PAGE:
Thiem big step could unlock more of his potential – Eye of the Coach #19

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Coach Patrick Mouratoglou thinks that Dominic Thiem's US Open triumph will make him a better player on the biggest stages moving forward. In episode #19 of Eye of the Coach, Patrick Mouratglou speaks about how winning a first Grand Slam title can help Dominic Thiem grow his confidence and unlock his vast potential at the Grand Slams, even when he encounters the big three.  “I think it’s a big difference for him now,” says Mouratoglou. “I think for his confidence, also for his confidence when he’s going to play those guys in the majors, he knows he can do it, he knows he can win a Slam.”  Mouratoglou says that a switch has been activated, and we should expect a different Dominic Thiem at the majors from this point forward. 
“I’m sure that the fact that he has won a Grand Slam will make a switch in his head, and in the future it might change the outcome of the matches in the big stages of the Grand Slams against the big players,” he said. “The [US Open final] showed how much he cared, how important it was for him, and how much winning a final of a Grand Slam was such a heavy thing for him. And I feel like now that he has won, he’s going to be relieved and he’s going to play more freely and that’s why I think he’s going to be much more dangerous in the Grand Slams against the Top 3.” 

Roland-Garros will be wide open on the men’s side 

For years we have known that Rafael Nadal, the 12-time champion, was the alpha dog in Paris and that it would take a miracle to defeat him. This year, says Mouratoglou, a lot of circumstances could make for a chaotic French Open. 
“I think it’s the most open Roland-Garros for an extremely long time,” he said. “I feel that this year, Rafa cannot be in the same shape as every year because he has not played much. If he wins Rome, then it’s going to be much better for him. But if he doesn’t win then it’s going to be extremely open.” 
Rafael Nadal félicite Novak Djokovic après sa victoire en quart de finale à Roland Garros en 2015Mouratoglou thinks that Dominic Thiem and Novak Djokovic are in prime position to go for the title in Paris.
“I think that we have two guys that can beat [Nadal], which was never the case before,” he said. “The first one is Novak, because I think that Novak is playing the best tennis of his career at the moment, he’s beaten Rafa several times on clay, many times actually, even though in Roland-Garros has always been a different story, but he has beaten him so many times and he’s very confident and Rafa is coming to Roland-Garros with only a few matches. And then we have of course Dominic Thiem, who is an incredible clay-court player, who has a lot of matches behind him. He has so many matches under his belt so he’s really extremely confident, with winning the US Open, and with a lot of matches, and physically extremely ready.”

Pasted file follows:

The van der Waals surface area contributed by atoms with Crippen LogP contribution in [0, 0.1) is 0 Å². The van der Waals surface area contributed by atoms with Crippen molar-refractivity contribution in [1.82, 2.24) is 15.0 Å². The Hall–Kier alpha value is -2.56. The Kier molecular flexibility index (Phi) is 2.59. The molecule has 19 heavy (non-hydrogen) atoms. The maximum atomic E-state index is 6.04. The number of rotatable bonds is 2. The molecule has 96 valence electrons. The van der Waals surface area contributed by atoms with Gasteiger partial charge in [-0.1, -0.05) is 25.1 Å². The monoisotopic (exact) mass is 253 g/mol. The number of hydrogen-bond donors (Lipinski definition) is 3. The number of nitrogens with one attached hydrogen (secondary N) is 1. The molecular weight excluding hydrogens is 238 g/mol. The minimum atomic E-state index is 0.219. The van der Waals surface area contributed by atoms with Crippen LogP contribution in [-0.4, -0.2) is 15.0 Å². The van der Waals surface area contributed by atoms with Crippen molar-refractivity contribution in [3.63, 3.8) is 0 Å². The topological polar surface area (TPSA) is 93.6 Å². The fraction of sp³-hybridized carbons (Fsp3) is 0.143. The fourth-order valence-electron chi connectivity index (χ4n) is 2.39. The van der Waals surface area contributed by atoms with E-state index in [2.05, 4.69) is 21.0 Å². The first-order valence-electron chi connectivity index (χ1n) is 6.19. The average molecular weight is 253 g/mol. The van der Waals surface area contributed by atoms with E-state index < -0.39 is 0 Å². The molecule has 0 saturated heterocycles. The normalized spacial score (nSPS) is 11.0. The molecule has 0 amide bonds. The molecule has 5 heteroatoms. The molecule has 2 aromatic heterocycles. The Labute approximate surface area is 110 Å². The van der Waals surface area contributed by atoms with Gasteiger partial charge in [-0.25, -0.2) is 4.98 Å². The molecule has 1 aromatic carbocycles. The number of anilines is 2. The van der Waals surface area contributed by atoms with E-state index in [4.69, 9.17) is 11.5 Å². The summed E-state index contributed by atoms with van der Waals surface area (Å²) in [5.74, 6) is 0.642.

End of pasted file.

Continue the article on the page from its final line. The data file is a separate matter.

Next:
Better to have skipped the US Open or played it? 

Which players could benefit when Roland-Garros begins: the players who travelled for the US Open and competed or the players who stayed in Europe and practised on the clay?  “I would always go for the competition,” Mouratoglou says. “Because you can train as hard as you want, playing a match is a completely different effort and your body reacts very differently and is extremely sore and it’s an incredible effort for the body.
“You can practise as much as you want, playing a match is a completely difficult thing. I think it’s really, really difficult to start a Grand Slam with no competition. Now all those players will have some because they’re playing Rome, so they will have some, but not much, and it’s definitely a burden.” 
Mouratoglou adds that the “natural” clay-courters are likely to have a better time making the transition from hard courts to clay. 
“Some types of games adapt to clay very fast,” he says. “Some other kinds of players have more difficulty because of their game style. So for those that have played well at the US Open and are natural clay-court players, for them I don’t think it’s going to be a problem. For the other ones? More.” 

Rafael Nadal holding the French Open trophy in 2008

Roland-Garros in October? 

How will the different time slot, and the cooler conditions that come with it, affect the run of play in Paris? Expect the unexpected, says Mouratoglou.  “The conditions will be completely different because of the dates of Roland-Garros,” he says. “The temperature will be lower, it’s going to be more humid, so the balls will be less lively than usual. And for Rafa’s topspin it’s also going to be more challenging.”  Mouratoglou says that the king of clay will have his work cut out for him this year in Paris. He will not have many of those hot, sunny days that he loves. 
“One of the reasons that he is the ultimate clay-court player is because of the quality of his topspin, which is so different to control,” he says. “It’s difficult to control because it’s explosive, and the ball is so explosive also because the courts are fast.” 
Mouratoglou believes that this year Roland-Garros will be full of surprises. At the moment, it’s hard to tell how it will all play out. But he likes the chances of Djokovic and Thiem to possibly contend with Rafa.  “It makes it more interesting because for the last fifteen [years] there was not so much suspense at the start of the tournament, I think this year we are going to have a lot of surprises,” he said. “The preparation of the players is completely different, the weather conditions make this tournament a different tournament entirely, and we have two players that are at the top of their games, Dominic Thiem and Novak.” 
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